While it wasn’t the stated mission of the spy satellites focused on areas of the Middle East during the Cold War, the images they captured are now being used to identify some incredible archaeological artifacts.
Nearly a century ago, explorer Antoine Poidebard flew a plane across the region and was able to chart a network of 116 forts dating back to the Roman Empire. Decades later, surveillance images added some new context to that discovery — and it went completely unnoticed until recently.
Now, archaeologists say they’ve confirmed nearly 400 new sites across modern-day Iraq and Syria that paint a broader picture of what these forts were and how they were built. Although they were initially believed to serve as a barrier to prevent attacks from enemy tribes, there’s a new theory emerging that there was a less militaristic use for these structures.
Wall vs. road
After spending decades assuming these forts were intended to be barricades, the researchers who have studied the recently released images think the extensive network might have been used to improve communication and trade in the region.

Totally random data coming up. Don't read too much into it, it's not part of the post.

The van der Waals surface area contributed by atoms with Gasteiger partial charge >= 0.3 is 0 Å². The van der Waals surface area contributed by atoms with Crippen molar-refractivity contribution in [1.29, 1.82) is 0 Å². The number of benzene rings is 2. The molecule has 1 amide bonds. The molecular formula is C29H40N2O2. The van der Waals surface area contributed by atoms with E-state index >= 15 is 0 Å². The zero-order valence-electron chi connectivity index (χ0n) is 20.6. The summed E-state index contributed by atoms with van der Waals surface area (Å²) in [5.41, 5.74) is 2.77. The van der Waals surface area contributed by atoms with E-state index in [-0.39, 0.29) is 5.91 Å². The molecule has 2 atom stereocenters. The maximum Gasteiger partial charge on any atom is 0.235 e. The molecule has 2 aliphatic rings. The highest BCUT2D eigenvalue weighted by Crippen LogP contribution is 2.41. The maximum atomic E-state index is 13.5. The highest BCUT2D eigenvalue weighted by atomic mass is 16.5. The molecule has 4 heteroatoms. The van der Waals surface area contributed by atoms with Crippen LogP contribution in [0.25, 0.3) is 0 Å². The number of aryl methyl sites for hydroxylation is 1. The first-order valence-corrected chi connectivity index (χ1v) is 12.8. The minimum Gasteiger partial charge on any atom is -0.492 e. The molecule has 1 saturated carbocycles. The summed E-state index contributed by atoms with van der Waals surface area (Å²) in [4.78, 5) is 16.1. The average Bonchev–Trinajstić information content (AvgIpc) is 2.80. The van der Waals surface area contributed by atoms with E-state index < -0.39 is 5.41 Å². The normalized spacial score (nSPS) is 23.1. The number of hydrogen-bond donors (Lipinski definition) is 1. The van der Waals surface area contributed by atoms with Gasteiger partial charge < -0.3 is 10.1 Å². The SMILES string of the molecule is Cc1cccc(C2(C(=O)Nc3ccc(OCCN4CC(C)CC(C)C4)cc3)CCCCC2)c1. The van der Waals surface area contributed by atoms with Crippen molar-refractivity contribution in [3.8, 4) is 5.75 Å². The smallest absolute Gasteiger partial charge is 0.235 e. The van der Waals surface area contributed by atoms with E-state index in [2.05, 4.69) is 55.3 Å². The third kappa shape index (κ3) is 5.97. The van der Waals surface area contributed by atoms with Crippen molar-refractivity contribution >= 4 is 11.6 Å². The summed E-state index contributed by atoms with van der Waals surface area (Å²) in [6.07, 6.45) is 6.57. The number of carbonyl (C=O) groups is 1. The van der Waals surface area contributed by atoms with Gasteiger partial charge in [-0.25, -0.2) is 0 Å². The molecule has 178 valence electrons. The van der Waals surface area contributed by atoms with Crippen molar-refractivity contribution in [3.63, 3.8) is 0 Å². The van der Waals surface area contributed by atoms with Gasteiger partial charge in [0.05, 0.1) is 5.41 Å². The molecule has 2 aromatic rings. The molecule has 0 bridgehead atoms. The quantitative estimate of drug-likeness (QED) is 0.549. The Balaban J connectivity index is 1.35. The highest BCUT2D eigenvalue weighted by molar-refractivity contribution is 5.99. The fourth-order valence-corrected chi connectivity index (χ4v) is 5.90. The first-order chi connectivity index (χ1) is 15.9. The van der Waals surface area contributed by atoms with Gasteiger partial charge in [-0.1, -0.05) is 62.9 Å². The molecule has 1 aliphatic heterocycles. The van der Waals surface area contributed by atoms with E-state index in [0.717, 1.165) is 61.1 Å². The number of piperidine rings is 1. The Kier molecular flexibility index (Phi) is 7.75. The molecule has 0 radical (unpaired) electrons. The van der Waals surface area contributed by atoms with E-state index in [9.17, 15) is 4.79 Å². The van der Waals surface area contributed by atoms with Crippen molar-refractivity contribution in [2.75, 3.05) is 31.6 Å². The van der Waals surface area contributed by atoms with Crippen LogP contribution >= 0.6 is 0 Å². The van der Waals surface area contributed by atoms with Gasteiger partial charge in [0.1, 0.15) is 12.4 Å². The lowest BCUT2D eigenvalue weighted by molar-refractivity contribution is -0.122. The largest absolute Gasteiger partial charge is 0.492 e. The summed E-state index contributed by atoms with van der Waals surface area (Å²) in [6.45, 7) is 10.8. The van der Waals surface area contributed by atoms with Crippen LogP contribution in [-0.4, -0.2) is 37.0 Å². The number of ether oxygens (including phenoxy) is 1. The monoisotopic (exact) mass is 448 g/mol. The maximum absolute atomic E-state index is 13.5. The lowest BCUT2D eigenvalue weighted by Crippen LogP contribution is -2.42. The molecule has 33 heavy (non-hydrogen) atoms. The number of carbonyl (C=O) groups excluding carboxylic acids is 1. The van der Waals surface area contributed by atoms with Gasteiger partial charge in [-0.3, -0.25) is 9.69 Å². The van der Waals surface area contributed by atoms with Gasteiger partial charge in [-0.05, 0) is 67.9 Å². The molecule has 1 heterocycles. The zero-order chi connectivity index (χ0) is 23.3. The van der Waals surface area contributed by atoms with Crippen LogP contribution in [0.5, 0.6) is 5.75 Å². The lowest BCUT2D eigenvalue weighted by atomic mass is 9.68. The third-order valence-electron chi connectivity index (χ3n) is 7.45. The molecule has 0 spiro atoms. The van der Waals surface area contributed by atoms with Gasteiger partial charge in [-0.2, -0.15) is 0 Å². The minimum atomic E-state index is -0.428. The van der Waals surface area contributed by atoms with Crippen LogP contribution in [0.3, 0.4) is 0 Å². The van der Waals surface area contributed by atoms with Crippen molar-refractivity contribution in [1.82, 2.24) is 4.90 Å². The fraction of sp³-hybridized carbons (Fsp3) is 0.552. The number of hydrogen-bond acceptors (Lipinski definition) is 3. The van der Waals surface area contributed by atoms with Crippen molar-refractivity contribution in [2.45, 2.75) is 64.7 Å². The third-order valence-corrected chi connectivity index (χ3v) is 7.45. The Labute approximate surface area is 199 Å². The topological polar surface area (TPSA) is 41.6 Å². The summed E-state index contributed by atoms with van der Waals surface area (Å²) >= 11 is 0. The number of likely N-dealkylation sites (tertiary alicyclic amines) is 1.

Professor Jesse Casana, for example, noted that “few scholars have questioned Poidebard’s basic observation that there was a line of forts defining the eastern Roman frontier” — at least until now.
Since the new discoveries include sites spanning east and west, there’s less evidence that the Roman Empire used them to protect its north-south border.
While the new evidence is certainly intriguing, there’s plenty more information needed to gain a better understanding of the sites’ historical significance. New photographs — including images captured by U2 spy planes — are set to be released that will aid archaeologists in their work.
But Casana noted that many of the forts “have already been destroyed by recent urban or agricultural development.”